Late last week, the House of Representatives passed the Electrify Africa Act (H.R. 2548), a bill aimed at improving access to reliable, affordable energy across sub-Saharan Africa. Here’s a summary of the bill and here’s why it matters:
1) The House approved bipartisan legislation!
With so much attention focused on partisan vitriol, we should celebrate cross-party consensus – and in an election year, no less! Look no further than the bill’s sponsors, House Foreign Affairs Committee Chairman Ed Royce (R-CA) and Ranking Member Eliot Engel (D-NY), along with their dedicated staffs for setting an important example, shepherding the bill through committee, and marshaling support from colleagues on both sides of the aisle. The Electrify Africa Act also enjoyed support from a diverse coalition of outside allies, including the ONE Campaign and the National Rural Electric Cooperative Association. And as Ben Leo pointed out, the bill benefited from analysis by the Congressional Budget Office, which calculated its provisions would actually save $86 million over five years.
2) Congressional support helps beyond 2016.
Endurance and sustainability are always questions for Administration-driven initiatives. President Obama announced Power Africa last June, but will the initiative last beyond 2016? The winning formula for lasting impact seems to be both Presidential and Congressional backing, accompanied by authorizing legislation (see PEPFAR and MCC).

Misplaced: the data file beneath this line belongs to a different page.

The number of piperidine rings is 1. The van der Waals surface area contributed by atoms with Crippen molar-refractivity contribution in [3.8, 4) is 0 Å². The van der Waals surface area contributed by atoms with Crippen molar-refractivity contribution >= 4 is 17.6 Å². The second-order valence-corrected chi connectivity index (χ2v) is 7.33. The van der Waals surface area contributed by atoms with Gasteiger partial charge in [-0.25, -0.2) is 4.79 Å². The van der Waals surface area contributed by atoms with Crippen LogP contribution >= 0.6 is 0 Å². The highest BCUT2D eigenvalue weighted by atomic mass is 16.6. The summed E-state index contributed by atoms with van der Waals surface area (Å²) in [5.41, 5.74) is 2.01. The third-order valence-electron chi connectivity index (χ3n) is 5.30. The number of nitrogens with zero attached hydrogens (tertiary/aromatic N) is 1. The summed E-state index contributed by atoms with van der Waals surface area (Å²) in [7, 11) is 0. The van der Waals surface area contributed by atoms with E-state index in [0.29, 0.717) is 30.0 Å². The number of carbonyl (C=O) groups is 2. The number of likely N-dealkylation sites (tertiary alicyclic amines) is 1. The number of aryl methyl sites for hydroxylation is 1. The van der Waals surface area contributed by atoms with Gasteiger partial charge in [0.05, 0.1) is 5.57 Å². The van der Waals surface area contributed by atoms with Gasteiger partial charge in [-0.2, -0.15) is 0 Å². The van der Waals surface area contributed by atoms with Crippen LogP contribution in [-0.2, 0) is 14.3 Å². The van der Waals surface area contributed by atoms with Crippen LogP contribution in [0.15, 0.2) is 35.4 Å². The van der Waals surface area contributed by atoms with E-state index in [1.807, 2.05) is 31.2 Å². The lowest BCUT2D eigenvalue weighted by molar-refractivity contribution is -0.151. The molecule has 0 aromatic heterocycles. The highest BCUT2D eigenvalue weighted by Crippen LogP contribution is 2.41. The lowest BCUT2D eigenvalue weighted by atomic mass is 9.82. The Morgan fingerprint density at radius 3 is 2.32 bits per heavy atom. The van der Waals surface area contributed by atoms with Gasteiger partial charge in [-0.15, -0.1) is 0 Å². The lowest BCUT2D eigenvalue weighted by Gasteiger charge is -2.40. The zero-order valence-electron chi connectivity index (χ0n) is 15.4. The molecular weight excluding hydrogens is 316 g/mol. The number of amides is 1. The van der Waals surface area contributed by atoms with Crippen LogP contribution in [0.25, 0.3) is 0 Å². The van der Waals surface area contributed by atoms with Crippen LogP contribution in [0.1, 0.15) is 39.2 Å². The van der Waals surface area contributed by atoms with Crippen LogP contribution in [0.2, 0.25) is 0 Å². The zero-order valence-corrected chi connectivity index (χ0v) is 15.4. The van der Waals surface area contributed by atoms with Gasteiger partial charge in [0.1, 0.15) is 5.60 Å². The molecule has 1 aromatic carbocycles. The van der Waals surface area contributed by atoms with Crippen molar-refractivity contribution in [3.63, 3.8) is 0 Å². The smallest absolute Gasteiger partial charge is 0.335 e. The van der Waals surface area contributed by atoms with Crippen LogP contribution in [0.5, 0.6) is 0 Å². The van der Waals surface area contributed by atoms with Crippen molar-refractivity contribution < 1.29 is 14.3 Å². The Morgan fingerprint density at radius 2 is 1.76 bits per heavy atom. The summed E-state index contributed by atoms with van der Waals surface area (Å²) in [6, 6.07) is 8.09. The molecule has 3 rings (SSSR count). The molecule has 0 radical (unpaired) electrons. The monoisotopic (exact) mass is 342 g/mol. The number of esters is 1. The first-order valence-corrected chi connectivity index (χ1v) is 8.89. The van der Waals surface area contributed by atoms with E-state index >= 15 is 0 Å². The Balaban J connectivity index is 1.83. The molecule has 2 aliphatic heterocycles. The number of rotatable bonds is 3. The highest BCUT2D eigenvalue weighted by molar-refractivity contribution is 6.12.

3) A first step toward development tools of the future.
Included in the Electrify Africa Act is a three-year reauthorization of the Overseas Private Investment Corporation (OPIC), the US development finance institution. As developing country economies grow and expand, the United States will need to turn to instruments beyond traditional foreign assistance to promote investment and engage the private sector. My colleagues at CGD have called on Congress to strengthen OPIC, unleashing the agency’s potential to mobilize private capital and spur economic growth.
Can the Senate act in time?
All eyes now turn to the Senate, where we expect similar, bipartisan legislation to be introduced soon. The timing will be tight. Congress’ traditional August recess is fast approaching and both chambers will be working to move FY 2015 spending bills ahead of a fall break that coincides with midterm elections.